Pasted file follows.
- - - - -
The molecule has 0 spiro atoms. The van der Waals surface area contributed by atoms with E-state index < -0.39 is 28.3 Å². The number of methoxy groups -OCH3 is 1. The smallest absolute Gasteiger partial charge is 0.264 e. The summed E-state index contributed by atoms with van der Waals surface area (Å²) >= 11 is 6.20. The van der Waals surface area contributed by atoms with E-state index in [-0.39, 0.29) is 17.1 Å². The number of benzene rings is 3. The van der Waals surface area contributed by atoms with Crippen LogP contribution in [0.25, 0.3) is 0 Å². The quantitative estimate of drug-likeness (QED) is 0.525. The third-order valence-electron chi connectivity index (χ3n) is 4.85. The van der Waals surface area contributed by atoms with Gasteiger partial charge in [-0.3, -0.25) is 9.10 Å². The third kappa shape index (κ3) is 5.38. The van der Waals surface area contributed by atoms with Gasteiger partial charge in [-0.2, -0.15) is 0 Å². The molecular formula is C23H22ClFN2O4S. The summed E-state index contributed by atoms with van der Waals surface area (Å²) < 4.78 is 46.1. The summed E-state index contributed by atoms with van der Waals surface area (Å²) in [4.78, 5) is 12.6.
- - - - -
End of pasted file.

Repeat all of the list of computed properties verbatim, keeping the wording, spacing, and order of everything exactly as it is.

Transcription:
The molecule has 0 spiro atoms. The van der Waals surface area contributed by atoms with E-state index < -0.39 is 28.3 Å². The number of methoxy groups -OCH3 is 1. The smallest absolute Gasteiger partial charge is 0.264 e. The summed E-state index contributed by atoms with van der Waals surface area (Å²) >= 11 is 6.20. The van der Waals surface area contributed by atoms with E-state index in [-0.39, 0.29) is 17.1 Å². The number of benzene rings is 3. The van der Waals surface area contributed by atoms with Crippen LogP contribution in [0.25, 0.3) is 0 Å². The quantitative estimate of drug-likeness (QED) is 0.525. The third-order valence-electron chi connectivity index (χ3n) is 4.85. The van der Waals surface area contributed by atoms with Gasteiger partial charge in [-0.3, -0.25) is 9.10 Å². The third kappa shape index (κ3) is 5.38. The van der Waals surface area contributed by atoms with Gasteiger partial charge in [-0.2, -0.15) is 0 Å². The molecular formula is C23H22ClFN2O4S. The summed E-state index contributed by atoms with van der Waals surface area (Å²) < 4.78 is 46.1. The summed E-state index contributed by atoms with van der Waals surface area (Å²) in [4.78, 5) is 12.6.